If the engineering students at Virginia Tech are a litmus test for the success of autonomous systems research, this emerging strength in the Virginia Center for Autonomous Systems (VaCAS) at the university illustrates its national leadership in this crucial 21st century technology. The center’s faculty members advise student teams and perform basic research in vehicle autonomy.
Examples of student success abound. In fall 2007, a team of Virginia Tech engineering and geography students won third place and $500,000 in the Defense Advanced Research Projects Agency (DARPA) Urban Challenge. Tony Tether, director of the agency, was particularly complimentary of the Virginia Tech entry, according to Charles Reinholtz, one of the engineering faculty advisors for the project.
And whereas it was reported that second-place winner Carnegie Mellon spent some $5 to $6 million on its driverless vehicle, and that the first place entry from Stanford was also in this heavily financed realm, Virginia Tech’s team accomplished almost the same results and spent only $1 million. The team did have support from engineering alumni of its robotics program who formed a company called TORC Technologies LLC, located at the university’s Corporate Research Center. Virginia Center for Autonomous Systems members Al Wicks and Dennis Hong, faculty in the mechanical engineering department, also served as advisors in addition to Reinholtz.
This 2007 effort followed a strong showing in the 2005 DARPA competition. In 2005, a Virginia Tech team comprising only undergraduate and graduate students built and fielded two entries, “Cliff” and “Rocky.” These vehicles out-performed all other vehicles that were developed without significant corporate involvement.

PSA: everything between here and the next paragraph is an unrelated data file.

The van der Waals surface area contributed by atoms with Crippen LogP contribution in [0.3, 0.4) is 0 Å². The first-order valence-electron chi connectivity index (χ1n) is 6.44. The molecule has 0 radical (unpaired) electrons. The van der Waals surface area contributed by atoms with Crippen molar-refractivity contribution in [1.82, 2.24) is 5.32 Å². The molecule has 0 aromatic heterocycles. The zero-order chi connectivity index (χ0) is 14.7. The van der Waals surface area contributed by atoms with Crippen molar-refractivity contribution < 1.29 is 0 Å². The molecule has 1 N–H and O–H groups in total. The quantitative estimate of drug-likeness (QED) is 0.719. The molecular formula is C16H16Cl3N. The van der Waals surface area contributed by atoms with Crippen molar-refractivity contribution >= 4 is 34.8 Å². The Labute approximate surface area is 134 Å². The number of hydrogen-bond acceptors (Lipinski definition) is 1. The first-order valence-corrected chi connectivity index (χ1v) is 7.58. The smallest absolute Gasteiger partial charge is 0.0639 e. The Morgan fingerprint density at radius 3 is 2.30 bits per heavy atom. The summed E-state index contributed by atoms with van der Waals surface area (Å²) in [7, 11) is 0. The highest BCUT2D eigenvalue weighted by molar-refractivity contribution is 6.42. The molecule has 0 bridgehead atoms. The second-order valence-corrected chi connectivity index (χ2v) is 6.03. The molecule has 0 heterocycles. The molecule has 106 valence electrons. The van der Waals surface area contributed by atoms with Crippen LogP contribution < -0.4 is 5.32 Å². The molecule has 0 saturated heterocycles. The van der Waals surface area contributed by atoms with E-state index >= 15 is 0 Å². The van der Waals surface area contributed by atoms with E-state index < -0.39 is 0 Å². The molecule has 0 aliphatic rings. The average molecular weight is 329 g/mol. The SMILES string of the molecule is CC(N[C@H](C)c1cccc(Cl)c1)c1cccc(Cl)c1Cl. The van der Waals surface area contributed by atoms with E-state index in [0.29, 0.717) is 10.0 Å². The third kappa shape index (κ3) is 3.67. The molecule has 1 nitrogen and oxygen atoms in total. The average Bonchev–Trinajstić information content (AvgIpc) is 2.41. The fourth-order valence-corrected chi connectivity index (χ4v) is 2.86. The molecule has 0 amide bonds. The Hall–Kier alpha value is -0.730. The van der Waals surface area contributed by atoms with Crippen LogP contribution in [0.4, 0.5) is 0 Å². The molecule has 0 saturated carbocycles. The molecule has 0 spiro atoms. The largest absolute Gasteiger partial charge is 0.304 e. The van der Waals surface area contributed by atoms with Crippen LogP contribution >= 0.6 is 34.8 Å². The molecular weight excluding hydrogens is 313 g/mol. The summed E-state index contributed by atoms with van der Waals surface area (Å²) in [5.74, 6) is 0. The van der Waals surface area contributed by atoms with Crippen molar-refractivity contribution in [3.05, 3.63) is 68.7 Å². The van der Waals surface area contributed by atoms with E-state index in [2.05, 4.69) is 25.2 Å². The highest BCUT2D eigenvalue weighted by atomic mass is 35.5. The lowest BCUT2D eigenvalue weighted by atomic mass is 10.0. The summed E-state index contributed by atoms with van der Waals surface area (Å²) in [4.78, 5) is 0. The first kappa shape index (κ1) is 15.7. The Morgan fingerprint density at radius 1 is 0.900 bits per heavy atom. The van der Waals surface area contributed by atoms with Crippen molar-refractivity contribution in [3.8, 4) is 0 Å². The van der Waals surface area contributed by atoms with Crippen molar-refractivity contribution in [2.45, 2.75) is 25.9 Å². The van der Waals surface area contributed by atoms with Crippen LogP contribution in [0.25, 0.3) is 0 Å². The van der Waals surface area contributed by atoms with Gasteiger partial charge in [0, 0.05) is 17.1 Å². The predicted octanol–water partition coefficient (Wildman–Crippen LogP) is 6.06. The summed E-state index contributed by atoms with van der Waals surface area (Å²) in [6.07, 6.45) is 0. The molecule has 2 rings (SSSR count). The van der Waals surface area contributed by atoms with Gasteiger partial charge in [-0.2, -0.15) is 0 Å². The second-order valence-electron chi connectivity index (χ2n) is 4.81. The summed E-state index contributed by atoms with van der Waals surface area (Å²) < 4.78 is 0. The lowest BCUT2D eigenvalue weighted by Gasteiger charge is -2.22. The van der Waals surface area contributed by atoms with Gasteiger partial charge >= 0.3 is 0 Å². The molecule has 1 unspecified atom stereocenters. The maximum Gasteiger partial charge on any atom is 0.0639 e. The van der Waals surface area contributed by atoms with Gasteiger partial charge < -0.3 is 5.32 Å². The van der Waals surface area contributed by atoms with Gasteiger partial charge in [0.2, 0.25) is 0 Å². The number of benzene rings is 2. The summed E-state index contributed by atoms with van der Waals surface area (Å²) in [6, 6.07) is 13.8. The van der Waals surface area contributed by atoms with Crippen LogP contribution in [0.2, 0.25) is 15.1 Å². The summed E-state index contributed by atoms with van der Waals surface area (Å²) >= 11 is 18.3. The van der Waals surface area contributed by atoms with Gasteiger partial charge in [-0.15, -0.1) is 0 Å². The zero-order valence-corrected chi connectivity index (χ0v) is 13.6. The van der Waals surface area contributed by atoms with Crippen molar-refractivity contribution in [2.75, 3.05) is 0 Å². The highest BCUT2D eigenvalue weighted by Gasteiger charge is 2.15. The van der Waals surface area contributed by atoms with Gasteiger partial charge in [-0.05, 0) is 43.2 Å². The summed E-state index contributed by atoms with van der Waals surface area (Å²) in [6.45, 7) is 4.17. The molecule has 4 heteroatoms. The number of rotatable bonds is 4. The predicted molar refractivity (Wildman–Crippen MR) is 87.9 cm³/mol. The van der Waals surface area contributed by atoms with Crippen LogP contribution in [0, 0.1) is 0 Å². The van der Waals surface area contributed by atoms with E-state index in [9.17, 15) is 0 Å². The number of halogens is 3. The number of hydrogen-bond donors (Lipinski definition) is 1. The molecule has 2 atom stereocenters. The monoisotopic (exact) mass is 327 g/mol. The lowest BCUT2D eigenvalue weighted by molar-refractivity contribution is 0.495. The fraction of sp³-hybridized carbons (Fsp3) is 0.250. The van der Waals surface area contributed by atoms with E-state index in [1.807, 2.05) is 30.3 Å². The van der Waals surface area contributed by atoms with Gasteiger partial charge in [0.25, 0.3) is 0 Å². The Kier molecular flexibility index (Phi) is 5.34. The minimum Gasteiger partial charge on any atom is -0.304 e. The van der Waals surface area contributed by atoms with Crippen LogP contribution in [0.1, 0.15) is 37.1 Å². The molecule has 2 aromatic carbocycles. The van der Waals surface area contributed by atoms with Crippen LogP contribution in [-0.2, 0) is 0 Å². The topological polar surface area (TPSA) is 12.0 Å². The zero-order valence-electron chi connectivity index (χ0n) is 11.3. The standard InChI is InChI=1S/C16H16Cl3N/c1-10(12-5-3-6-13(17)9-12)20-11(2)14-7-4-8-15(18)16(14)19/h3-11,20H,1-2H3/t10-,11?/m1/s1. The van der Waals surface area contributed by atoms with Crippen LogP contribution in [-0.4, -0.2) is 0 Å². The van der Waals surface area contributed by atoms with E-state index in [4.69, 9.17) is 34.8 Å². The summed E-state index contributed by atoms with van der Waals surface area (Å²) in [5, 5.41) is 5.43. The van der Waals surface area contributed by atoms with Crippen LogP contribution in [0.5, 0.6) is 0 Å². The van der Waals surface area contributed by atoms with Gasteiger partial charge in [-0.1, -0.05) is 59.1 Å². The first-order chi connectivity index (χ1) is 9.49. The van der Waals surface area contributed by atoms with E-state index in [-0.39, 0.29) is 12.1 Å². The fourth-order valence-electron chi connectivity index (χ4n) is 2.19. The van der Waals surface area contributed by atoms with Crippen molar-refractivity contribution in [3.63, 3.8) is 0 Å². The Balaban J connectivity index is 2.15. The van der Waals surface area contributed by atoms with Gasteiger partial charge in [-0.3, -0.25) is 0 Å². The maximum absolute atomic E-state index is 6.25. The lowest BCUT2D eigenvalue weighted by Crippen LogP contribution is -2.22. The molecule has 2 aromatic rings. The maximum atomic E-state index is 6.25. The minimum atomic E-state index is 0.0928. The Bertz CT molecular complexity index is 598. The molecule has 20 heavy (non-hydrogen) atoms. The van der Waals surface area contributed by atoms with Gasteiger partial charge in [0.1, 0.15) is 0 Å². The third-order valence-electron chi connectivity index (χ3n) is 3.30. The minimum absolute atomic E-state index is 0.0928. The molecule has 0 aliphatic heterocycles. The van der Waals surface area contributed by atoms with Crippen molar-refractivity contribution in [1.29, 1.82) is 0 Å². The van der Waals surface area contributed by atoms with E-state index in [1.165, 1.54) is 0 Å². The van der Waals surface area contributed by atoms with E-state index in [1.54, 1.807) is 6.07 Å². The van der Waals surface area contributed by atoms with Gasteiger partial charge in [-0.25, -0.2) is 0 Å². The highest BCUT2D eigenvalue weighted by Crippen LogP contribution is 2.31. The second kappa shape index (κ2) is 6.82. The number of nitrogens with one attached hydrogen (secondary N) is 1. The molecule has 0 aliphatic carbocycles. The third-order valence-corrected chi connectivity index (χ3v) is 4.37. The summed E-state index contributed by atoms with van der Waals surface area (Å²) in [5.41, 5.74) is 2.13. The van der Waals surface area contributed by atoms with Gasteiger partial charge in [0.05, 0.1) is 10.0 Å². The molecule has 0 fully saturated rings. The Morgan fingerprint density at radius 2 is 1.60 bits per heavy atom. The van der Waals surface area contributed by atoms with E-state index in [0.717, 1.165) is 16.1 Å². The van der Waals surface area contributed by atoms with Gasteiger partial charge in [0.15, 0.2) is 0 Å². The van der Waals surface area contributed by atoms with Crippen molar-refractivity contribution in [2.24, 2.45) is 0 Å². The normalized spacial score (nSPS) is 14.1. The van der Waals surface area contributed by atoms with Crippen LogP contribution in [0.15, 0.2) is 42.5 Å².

Fielding two entries in the competition was an extraordinary accomplishment — only 40 of the original 195 entries from around the nation (including many entries from private industry) survived the first phase of competition.
In a different international autonomous event, the Intelligent Ground Vehicles Competition, Virginia Tech has a strong tradition of dominating the awards, placing first in 2007, 2006, and 2005. In 2004, the team placed best overall and won six of nine categories. They were also the only group from the United States to place in any category. The team won the competition in 2000 and in 1998. View all team results in this cutting-edge, multidisciplinary competition that encompasses the latest technologies of autonomous systems.
Displaying their talents in yet another worldwide contest, the Virginia Tech Aerial Robotics Team entered the International Aerial Robotics Competition. In 2006, its initial year as a contestant, the team won first place overall honors for its computer-controlled Bergen helicopter. And Virginia Tech was the only United States university to have a student team compete in the 2007 RoboCup Humanoid Division Soccer Tournament in Atlanta, Ga. Hong, a robotics expert, also advised this team.
Virginia Tech students have accepted the challenge of developing not only autonomous ground and air vehicles, but also autonomous underwater vehicles (AUVs). Virginia Tech’s autonomous underwater vehicle team participates in an annual engineering design competition aimed at expanding the ability of the vehicles to sense and make decisions in unknown or changing environments. This team is co-advised by Virginia Center for Autonomous Systems members Dan Stilwell, an associate professor of electrical and computer engineering, and Craig Woolsey, an associate professor of aerospace and ocean engineering.